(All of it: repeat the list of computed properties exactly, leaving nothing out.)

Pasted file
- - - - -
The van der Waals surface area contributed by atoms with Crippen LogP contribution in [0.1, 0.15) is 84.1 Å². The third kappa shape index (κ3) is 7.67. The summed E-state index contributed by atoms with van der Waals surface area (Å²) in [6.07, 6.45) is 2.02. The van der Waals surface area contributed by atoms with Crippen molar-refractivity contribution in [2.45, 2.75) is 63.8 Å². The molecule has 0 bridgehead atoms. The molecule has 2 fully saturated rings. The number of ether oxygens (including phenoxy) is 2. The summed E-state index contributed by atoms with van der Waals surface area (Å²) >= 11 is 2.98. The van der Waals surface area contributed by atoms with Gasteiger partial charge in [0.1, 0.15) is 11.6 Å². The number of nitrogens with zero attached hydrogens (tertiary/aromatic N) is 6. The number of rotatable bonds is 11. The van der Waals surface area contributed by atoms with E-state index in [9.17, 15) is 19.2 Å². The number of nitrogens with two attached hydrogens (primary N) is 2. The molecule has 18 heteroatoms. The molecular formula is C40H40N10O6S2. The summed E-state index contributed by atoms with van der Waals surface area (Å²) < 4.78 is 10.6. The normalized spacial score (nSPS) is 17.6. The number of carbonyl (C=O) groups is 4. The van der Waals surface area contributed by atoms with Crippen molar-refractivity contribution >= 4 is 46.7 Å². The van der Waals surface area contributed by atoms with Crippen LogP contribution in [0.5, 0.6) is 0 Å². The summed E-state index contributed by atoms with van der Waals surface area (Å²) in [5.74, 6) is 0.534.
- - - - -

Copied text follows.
The van der Waals surface area contributed by atoms with Crippen LogP contribution in [0.1, 0.15) is 84.1 Å². The third kappa shape index (κ3) is 7.67. The summed E-state index contributed by atoms with van der Waals surface area (Å²) in [6.07, 6.45) is 2.02. The van der Waals surface area contributed by atoms with Crippen molar-refractivity contribution in [2.45, 2.75) is 63.8 Å². The molecule has 0 bridgehead atoms. The molecule has 2 fully saturated rings. The number of ether oxygens (including phenoxy) is 2. The summed E-state index contributed by atoms with van der Waals surface area (Å²) >= 11 is 2.98. The van der Waals surface area contributed by atoms with Gasteiger partial charge in [0.1, 0.15) is 11.6 Å². The number of nitrogens with zero attached hydrogens (tertiary/aromatic N) is 6. The number of rotatable bonds is 11. The van der Waals surface area contributed by atoms with E-state index in [9.17, 15) is 19.2 Å². The number of nitrogens with two attached hydrogens (primary N) is 2. The molecule has 18 heteroatoms. The molecular formula is C40H40N10O6S2. The summed E-state index contributed by atoms with van der Waals surface area (Å²) < 4.78 is 10.6. The normalized spacial score (nSPS) is 17.6. The number of carbonyl (C=O) groups is 4. The van der Waals surface area contributed by atoms with Crippen molar-refractivity contribution >= 4 is 46.7 Å². The van der Waals surface area contributed by atoms with Crippen LogP contribution in [0.5, 0.6) is 0 Å². The summed E-state index contributed by atoms with van der Waals surface area (Å²) in [5.74, 6) is 0.534.